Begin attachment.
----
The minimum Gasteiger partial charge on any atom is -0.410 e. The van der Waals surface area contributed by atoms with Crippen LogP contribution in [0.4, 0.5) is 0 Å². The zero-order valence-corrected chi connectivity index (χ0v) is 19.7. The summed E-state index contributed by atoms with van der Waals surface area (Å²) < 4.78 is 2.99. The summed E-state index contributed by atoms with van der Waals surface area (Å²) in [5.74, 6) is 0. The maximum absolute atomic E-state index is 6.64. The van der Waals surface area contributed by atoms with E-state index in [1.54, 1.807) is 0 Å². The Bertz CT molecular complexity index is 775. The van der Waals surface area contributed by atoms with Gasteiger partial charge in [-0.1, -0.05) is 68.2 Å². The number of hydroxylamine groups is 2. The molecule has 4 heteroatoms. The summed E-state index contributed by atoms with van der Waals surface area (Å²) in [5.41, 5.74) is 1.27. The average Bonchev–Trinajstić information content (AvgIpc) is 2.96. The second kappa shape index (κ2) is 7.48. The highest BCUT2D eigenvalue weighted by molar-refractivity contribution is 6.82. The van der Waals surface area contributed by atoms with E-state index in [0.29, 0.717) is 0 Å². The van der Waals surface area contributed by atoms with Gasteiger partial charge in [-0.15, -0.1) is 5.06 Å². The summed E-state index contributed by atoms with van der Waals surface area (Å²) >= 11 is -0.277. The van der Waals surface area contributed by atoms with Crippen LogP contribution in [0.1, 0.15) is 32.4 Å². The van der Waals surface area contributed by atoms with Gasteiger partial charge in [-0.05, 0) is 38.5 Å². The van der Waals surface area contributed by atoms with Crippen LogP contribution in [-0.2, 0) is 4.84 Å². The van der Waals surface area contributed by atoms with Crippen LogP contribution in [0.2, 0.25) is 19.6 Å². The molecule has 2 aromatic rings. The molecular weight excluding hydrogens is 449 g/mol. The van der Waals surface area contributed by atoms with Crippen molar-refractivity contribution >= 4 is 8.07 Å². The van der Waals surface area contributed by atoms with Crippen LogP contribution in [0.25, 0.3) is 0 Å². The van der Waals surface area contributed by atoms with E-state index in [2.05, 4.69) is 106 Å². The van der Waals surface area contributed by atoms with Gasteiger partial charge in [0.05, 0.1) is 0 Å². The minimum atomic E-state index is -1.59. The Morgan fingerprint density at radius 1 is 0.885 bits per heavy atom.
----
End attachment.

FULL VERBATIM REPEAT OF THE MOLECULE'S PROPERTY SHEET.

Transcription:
The minimum Gasteiger partial charge on any atom is -0.410 e. The van der Waals surface area contributed by atoms with Crippen LogP contribution in [0.4, 0.5) is 0 Å². The zero-order valence-corrected chi connectivity index (χ0v) is 19.7. The summed E-state index contributed by atoms with van der Waals surface area (Å²) < 4.78 is 2.99. The summed E-state index contributed by atoms with van der Waals surface area (Å²) in [5.74, 6) is 0. The maximum absolute atomic E-state index is 6.64. The van der Waals surface area contributed by atoms with E-state index in [1.54, 1.807) is 0 Å². The Bertz CT molecular complexity index is 775. The van der Waals surface area contributed by atoms with Gasteiger partial charge in [-0.1, -0.05) is 68.2 Å². The number of hydroxylamine groups is 2. The molecule has 4 heteroatoms. The summed E-state index contributed by atoms with van der Waals surface area (Å²) in [5.41, 5.74) is 1.27. The average Bonchev–Trinajstić information content (AvgIpc) is 2.96. The second kappa shape index (κ2) is 7.48. The highest BCUT2D eigenvalue weighted by molar-refractivity contribution is 6.82. The van der Waals surface area contributed by atoms with E-state index in [0.29, 0.717) is 0 Å². The van der Waals surface area contributed by atoms with Gasteiger partial charge in [-0.15, -0.1) is 5.06 Å². The summed E-state index contributed by atoms with van der Waals surface area (Å²) >= 11 is -0.277. The van der Waals surface area contributed by atoms with Crippen LogP contribution in [0.1, 0.15) is 32.4 Å². The van der Waals surface area contributed by atoms with Gasteiger partial charge in [-0.05, 0) is 38.5 Å². The van der Waals surface area contributed by atoms with Crippen LogP contribution in [-0.2, 0) is 4.84 Å². The van der Waals surface area contributed by atoms with Crippen LogP contribution in [0.2, 0.25) is 19.6 Å². The molecule has 2 aromatic rings. The molecular weight excluding hydrogens is 449 g/mol. The van der Waals surface area contributed by atoms with Crippen molar-refractivity contribution >= 4 is 8.07 Å². The van der Waals surface area contributed by atoms with Crippen LogP contribution in [0.25, 0.3) is 0 Å². The van der Waals surface area contributed by atoms with E-state index in [2.05, 4.69) is 106 Å². The van der Waals surface area contributed by atoms with Gasteiger partial charge in [0.05, 0.1) is 0 Å². The minimum atomic E-state index is -1.59. The Morgan fingerprint density at radius 1 is 0.885 bits per heavy atom.